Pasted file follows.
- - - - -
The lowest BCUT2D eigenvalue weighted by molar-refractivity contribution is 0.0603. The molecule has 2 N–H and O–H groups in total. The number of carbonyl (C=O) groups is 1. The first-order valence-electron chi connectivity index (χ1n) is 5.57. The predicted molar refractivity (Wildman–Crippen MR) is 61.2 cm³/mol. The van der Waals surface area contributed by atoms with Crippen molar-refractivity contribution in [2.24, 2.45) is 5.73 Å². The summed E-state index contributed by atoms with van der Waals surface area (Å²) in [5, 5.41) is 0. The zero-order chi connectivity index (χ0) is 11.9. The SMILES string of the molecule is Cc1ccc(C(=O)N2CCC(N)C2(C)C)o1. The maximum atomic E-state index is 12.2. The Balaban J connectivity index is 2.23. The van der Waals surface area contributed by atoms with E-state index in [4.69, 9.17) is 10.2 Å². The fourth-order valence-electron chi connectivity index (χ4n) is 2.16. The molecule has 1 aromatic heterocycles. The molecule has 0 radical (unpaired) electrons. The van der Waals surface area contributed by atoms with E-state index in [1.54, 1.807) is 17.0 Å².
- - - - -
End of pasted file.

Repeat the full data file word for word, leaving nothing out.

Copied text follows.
The lowest BCUT2D eigenvalue weighted by molar-refractivity contribution is 0.0603. The molecule has 2 N–H and O–H groups in total. The number of carbonyl (C=O) groups is 1. The first-order valence-electron chi connectivity index (χ1n) is 5.57. The predicted molar refractivity (Wildman–Crippen MR) is 61.2 cm³/mol. The van der Waals surface area contributed by atoms with Crippen molar-refractivity contribution in [2.24, 2.45) is 5.73 Å². The summed E-state index contributed by atoms with van der Waals surface area (Å²) in [5, 5.41) is 0. The zero-order chi connectivity index (χ0) is 11.9. The SMILES string of the molecule is Cc1ccc(C(=O)N2CCC(N)C2(C)C)o1. The maximum atomic E-state index is 12.2. The Balaban J connectivity index is 2.23. The van der Waals surface area contributed by atoms with E-state index in [4.69, 9.17) is 10.2 Å². The fourth-order valence-electron chi connectivity index (χ4n) is 2.16. The molecule has 1 aromatic heterocycles. The molecule has 0 radical (unpaired) electrons. The van der Waals surface area contributed by atoms with E-state index in [1.54, 1.807) is 17.0 Å².